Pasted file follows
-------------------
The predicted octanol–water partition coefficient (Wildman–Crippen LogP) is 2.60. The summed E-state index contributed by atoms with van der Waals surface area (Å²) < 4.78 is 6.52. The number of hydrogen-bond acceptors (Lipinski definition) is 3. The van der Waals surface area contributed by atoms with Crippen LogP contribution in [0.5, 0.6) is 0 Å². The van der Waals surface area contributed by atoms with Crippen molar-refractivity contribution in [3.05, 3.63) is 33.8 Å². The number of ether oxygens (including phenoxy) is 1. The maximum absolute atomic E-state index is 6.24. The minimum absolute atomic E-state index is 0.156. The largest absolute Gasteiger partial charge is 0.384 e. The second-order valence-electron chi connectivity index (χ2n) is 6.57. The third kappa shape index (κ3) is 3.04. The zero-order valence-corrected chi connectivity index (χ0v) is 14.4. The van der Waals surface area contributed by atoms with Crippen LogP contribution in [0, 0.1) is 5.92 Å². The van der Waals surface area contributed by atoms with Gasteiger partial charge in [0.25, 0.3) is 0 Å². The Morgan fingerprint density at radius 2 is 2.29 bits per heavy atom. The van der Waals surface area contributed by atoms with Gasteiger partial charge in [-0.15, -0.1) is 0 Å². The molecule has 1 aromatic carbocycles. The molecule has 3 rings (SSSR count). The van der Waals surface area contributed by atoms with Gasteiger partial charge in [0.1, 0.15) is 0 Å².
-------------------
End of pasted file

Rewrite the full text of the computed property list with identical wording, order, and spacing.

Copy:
The predicted octanol–water partition coefficient (Wildman–Crippen LogP) is 2.60. The summed E-state index contributed by atoms with van der Waals surface area (Å²) < 4.78 is 6.52. The number of hydrogen-bond acceptors (Lipinski definition) is 3. The van der Waals surface area contributed by atoms with Crippen LogP contribution in [0.5, 0.6) is 0 Å². The van der Waals surface area contributed by atoms with Crippen molar-refractivity contribution in [3.05, 3.63) is 33.8 Å². The number of ether oxygens (including phenoxy) is 1. The maximum absolute atomic E-state index is 6.24. The minimum absolute atomic E-state index is 0.156. The largest absolute Gasteiger partial charge is 0.384 e. The second-order valence-electron chi connectivity index (χ2n) is 6.57. The third kappa shape index (κ3) is 3.04. The zero-order valence-corrected chi connectivity index (χ0v) is 14.4. The van der Waals surface area contributed by atoms with Crippen LogP contribution in [0, 0.1) is 5.92 Å². The van der Waals surface area contributed by atoms with Gasteiger partial charge in [0.25, 0.3) is 0 Å². The Morgan fingerprint density at radius 2 is 2.29 bits per heavy atom. The van der Waals surface area contributed by atoms with Gasteiger partial charge in [-0.15, -0.1) is 0 Å². The molecule has 1 aromatic carbocycles. The molecule has 3 rings (SSSR count). The van der Waals surface area contributed by atoms with Gasteiger partial charge in [0.1, 0.15) is 0 Å².